An Aristocrat Sasanian Female as Devotee of Buddhism

Schmidt, Carolyn (The Ohio State University, Columbus, Ohio, USA)

During the Archaeological Survey of India, Frontier Circle, season of 1909-10, David Brainerd Spooner recovered, from Mound B at Sahrī-Bāhlol, a circa 163 centimeter, independently sculpted, schist figure of a haloed female dressed in Sasanian attire. In addition to elaborate jewelry, this figure is adorned with a high-rising Sasanian hairstyle displaying an ordered row of forehead ringlets bracketed by a single ringlet curl before each ear, and a diadem secured by Sasanian-style pleated ribbons. In her hands she holds a portable shrine that is believed to have originally held an image of a Buddha. Portrayed on the figure’s base are the head and shoulders of what appears as the genius loci, or Earth Goddess raising her arms and hands as if to support the ornately adorned female. Spooner concluded that there could not be a more immortalizing motif for a reigning monarch. He described her as extraordinary and new to archaeology in the northwest. To the present, this figure remains unique to the Gandhāran Buddhist tradition and is, perhaps, the finest attestation of Sasanian royal patronage extant.

This aristocratic image is presented with the same sense of hieratic formality, weightiness, and scale as the major second and third century stone images fashioned in the Buddhist genre of Sahrī-Bāhlol, Mound B, and of Takht-i-Bāhī. Comparisons among a number of almost identical sculpted details used for Bodhisattvas recovered from these sites leave no doubt that all are products of the same time and atelier. These facts offer invaluable insight into the regional, relative, stylistic chronology that postdates the rise to power of the Sasanian King Shapur I (r. 240/42–270/72).

As this female image is uninscribed, her identity is not known. Her iconographic features, however, are indicative of authority and a level of transmundane status. Research suggests that her jeweled diadem, ornamented on the right and left sides with two crescent moons with vertical projections rising from their centers, once displayed a larger version of this moon motif at center front as its most prominent feature. Unfortunately, the crescent moon motif with vertical projection remains enigmatic.

The archaeological record indicates that the companion figure to the female was that of an aged monk, who also held a portable shrine. This pairing of an aristocratic Sasanian female devotee with a monk devotee recalls the painted pair of images found on the interior sidewalls of a diminutive niche from Tapa-Kalān, Hadda (Musée Guimet, no. MG 21810), although no direct relationship between these pairs can be demonstrated.

While many Sasanian artifacts and documents attest to the important roles women played in Sasanian society, the role of females of Sasanian ethnicity as devotees of Buddhism is largely unstudied. This on-going effort is intended to draw increased attention to, and provide new insights into, the role of female Sasanian patronage and its influence on the transmission of cultural values and Buddhist traditions both eastward and westward during the vibrant and turbulent period of Sasanian hegemony.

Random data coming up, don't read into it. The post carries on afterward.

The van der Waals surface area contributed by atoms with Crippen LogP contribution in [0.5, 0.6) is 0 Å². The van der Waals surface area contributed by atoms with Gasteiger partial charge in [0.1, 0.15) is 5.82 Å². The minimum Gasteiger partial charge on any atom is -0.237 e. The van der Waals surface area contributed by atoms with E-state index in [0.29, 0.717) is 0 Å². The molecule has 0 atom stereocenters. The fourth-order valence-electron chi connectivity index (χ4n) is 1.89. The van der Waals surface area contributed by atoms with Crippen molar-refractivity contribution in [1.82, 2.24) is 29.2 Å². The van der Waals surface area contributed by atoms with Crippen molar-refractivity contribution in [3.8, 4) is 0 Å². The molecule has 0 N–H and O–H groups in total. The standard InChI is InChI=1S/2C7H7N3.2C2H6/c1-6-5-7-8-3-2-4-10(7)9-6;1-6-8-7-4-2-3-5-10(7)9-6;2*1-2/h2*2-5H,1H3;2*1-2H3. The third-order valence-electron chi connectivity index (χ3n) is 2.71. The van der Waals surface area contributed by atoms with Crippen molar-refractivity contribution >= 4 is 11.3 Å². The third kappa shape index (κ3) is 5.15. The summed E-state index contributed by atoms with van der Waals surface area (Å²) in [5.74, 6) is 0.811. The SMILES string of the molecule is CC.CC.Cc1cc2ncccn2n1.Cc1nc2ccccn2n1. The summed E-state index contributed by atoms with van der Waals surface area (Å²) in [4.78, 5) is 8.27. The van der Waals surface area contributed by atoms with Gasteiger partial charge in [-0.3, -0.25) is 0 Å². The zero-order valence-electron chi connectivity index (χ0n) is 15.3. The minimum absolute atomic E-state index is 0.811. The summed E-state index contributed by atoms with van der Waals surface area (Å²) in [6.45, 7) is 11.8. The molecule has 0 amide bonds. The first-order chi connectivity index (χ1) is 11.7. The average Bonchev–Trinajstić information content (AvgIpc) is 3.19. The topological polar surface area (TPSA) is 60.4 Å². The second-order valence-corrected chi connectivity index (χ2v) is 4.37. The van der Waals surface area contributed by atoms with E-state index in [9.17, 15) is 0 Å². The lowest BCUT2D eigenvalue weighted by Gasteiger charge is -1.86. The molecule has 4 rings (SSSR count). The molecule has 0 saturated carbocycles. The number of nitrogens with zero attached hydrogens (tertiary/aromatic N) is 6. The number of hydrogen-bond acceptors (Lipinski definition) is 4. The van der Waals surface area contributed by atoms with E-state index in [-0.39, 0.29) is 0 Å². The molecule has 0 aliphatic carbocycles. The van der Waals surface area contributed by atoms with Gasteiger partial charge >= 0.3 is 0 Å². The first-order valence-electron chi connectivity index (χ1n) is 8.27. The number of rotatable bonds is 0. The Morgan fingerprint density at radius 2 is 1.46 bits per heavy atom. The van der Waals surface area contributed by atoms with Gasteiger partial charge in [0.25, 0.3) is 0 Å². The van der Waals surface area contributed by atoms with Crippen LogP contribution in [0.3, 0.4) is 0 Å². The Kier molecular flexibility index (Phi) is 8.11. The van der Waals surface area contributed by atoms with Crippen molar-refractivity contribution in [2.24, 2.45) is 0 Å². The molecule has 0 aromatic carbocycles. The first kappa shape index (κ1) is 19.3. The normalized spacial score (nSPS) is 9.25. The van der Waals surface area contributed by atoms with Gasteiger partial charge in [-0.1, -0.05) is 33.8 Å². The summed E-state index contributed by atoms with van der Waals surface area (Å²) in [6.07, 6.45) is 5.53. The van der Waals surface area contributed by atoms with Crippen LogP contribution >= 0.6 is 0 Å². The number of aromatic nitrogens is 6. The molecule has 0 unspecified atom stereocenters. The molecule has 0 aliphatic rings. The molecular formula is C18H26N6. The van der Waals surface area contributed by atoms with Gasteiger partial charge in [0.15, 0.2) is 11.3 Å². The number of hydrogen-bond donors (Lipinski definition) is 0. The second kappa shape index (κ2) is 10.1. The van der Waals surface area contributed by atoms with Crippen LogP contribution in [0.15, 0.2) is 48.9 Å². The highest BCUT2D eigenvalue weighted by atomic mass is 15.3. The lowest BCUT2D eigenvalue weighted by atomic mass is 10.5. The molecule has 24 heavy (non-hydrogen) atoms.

Examining an Early Manuscript Mahāprajñāpāramitā Upadeśa: A Case Study of Sogdian Buddhist Scribe An Hongsong (安弘嵩) in Early 5th C.

Tsui, Chunghui (Centre of Buddhist Studies, The University of Hong Kong, Hong Kong, CHN)

In the collection of the National Library in Beijing, one existing Buddhist manuscript, the Mahāprajñāpāramitā Upadeśa fascicle 55 (大智度論卷第 55), came from the Dunhuang library cave with the inscription of a Sogdian scribe named An Hongsong. According to their record, the manuscript was dated the “Six Dynasties” (ca. 3rd - 6th century CE). The colophon is written as: “Dharma Master Huirong’s text, copied by Bhiksu An Hongsong”. However, it is not dated, nor is there any other related biographical information on Bhiksu An Hongsong.

Since the Mahāprajñāpāramitā Upadeśa was translated by Kumārajīva in 405 CE, the manuscript should be a copy from after 405 CE. Coincidently, another section of the same manuscript, the 59th fascicle of the same sūtra, records that it was copied by the same monk, An Hongsong.

Based upon a detailed examination and analysis of the calligraphic style from the dated Buddhist manuscripts and stone inscriptions before 500 CE, the paper first discovers the evidence for dating the Mahāprajñāpāramitā Upadeśa manuscriptby the Sogdian Buddhist monk. It is probably the earliest existing Chinese Buddhist manuscript written by Sogdian monks to date. Secondly, it explores the important role of early foreign scribes, from Central Asia to China, Buddhist monk scribes who also specialized in writing bilingually or in multi-language scripts.

 

Buddhist Women during the Kuṣāṇa Empire (Afghanistan and Northwest India) According to Kharoṣṭhī Donor Inscriptions

Walter, Mariko (Association for Central Asia & Silk Road Studies, Cambridge, USA)

Women in northwest India and the region currently called Afghanistan under the Kuṣāṇa Empire were very active Buddhist donors, according to Kharoṣṭhī donor inscriptions. They owned some property and had the financial means to donate a Buddhist statue or lion capitals for a Buddhist stūpa, for example. The inscriptions tell us that typically women as daughters, wifes, or mothers concerned with their family donated goods to Buddhist monasteries and stūpas in order to accumulate merit for the wellbeing of their family members. 

There are mainly two different kinds of script used for the early Buddhist inscriptions: Brāhmī and Kharoṣṭhī. Brāhmī inscriptions were found in a wide range of time and geographical regions in India and Central Asia. Among the 1726 Brāhmī inscriptions studied mostly by Lüder and others, there are countless examples of women’s involvement in Buddhist donations. These women were wives, mothers, sisters, elderly nuns (therī), ordained women (samanikī), Bhikṣunī, as well as women disciples of well-known scholar monks.